TypeScript: Simple Guide To The TypeScript Interface

TypeScript: Simple Guide To The TypeScript Interface

Introduction

A TypeScript interface is a structure that declares the shape of variables. It only contains the declaration but not the implementation. TypeScript only uses the interface for type checking. It will then remove the interfaces from the JavaScript files during compilation. So interfaces do not have any impact on JavaScript runtime.

Declaring a TypeScript Interface

We can declare an interface using the interface keyword followed by the interface name and interface body. For example, here we are declaring an interface called IPerson with two properties, firstName and lastName of the string type. And this means that any variable of type IPerson must define these two properties.

interface IPerson {
  firstName: string;
  lastName: string;
}

We will then use the IPerson interface as the type of variable person. And assign the variable person with an object with two properties, firstName and lastName.

let person: IPerson;
person = {
  firstName: 'John',
  lastName: 'Doe',
};

console.log(`Person => ${person.firstName} ${person.lastName}`);
// Person => John Doe

Suppose you accidentally use a property on the person object that doesn’t exist or assign it with a wrong data type. In such cases, the TypeScript compiler will not compile your application.

person.FirstName = 'John';
// Compiler error, property 'FirstName' does not exist on type 'IPerson'.
person.lastName = 123;
// Compiler error, type 'number' is not assignable to type 'string'

Extending an Interface

An interface can extend one or more interfaces. And this allows you to copy one interface’s members into another. And it gives you more flexibility in how you separate your interfaces into reusable components. Use the extends keyword to implement inheritance among interfaces.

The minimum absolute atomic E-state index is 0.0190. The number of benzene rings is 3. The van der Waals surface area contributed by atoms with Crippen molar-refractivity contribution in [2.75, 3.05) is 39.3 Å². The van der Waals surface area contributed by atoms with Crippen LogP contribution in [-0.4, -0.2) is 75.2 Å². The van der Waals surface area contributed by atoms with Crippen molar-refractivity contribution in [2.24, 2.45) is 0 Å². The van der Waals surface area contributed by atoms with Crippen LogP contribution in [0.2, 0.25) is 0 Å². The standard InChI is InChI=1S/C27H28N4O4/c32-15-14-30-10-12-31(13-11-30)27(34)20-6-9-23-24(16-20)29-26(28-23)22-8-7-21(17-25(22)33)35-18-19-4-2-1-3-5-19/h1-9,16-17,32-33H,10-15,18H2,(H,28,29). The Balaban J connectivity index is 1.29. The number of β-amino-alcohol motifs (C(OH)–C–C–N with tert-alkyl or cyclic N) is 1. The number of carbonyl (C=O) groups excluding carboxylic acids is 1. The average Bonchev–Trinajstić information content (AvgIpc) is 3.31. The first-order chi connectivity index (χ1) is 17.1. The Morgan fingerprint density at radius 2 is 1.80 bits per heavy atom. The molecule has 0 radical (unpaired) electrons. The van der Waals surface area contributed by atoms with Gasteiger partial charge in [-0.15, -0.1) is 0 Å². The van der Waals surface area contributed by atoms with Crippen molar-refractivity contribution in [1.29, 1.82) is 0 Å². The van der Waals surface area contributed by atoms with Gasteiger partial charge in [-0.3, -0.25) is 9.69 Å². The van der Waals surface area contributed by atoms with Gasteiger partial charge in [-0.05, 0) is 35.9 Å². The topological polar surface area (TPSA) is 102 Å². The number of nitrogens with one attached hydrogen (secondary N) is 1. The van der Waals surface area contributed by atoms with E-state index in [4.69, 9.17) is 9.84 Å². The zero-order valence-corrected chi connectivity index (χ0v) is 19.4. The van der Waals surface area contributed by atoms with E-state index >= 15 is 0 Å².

Here we are declaring another interface called IEmployee, which extends the IPerson interface. So, objects of type IEmployee must include all the properties of both IPerson and IEmployee interfaces. Otherwise, we will get an error.

interface IEmployee extends IPerson {
  department: string;
}

let employee: IEmployee = {
  department: 'HR',
  firstName: 'John',
  lastName: 'Doe',
};

TypeScript Interface with Optional Properties

Sometimes it is not necessary to have all of the properties as defined in the interface. We can have optional properties marked by a ? at the end of the property name in the declaration.

Here, I’m going to add an optional property called notes to the IEmployee interface. Since notes is optional, IEmployee objects may or may not include this property.

interface IEmployee extends IPerson {
  department: string;
  notes?: string;
}

let employee: IEmployee = {
  department: 'HR',
  firstName: 'John',
  lastName: 'Doe',
};

Read-only Properties

Some properties of interfaces should only be adjustable when you first initialise an object. And this means that once you assign that property with a value, you can not change it. You can specify this by putting readonly before the name of the property.

Here the employeeNumber property is read-only. We define the employee object of type IEmployee and assign values to the interface properties. Next, we try to change the value assigned to employeeNumber. The TypeScript compiler will show an error when we try to change the read-only employeeNumber property.

interface IEmployee extends IPerson {
  readonly employeeNumber: string;
  department: string;
  notes?: string;
}

let employee: IEmployee = {
  employeeNumber: '123456789',
  department: 'HR',
  firstName: 'John',
  lastName: 'Doe',
};

employee.firstName = 'Jane'; // OK
employee.employeeNumber = '987654321'; 
// Compiler error, cannot assign to 'employeeNumber' because it is a read-only property.

console.log(
  `Employee => ${employee.firstName} ${employee.lastName} works in ${employee.department} department`,
);
// Jane Doe works in HR department

GitHub Repo

Here is the GitHub repository link where you can find the full source code of this article, clone the project and run it on your machine.

Leave a Reply

Your email address will not be published. Required fields are marked *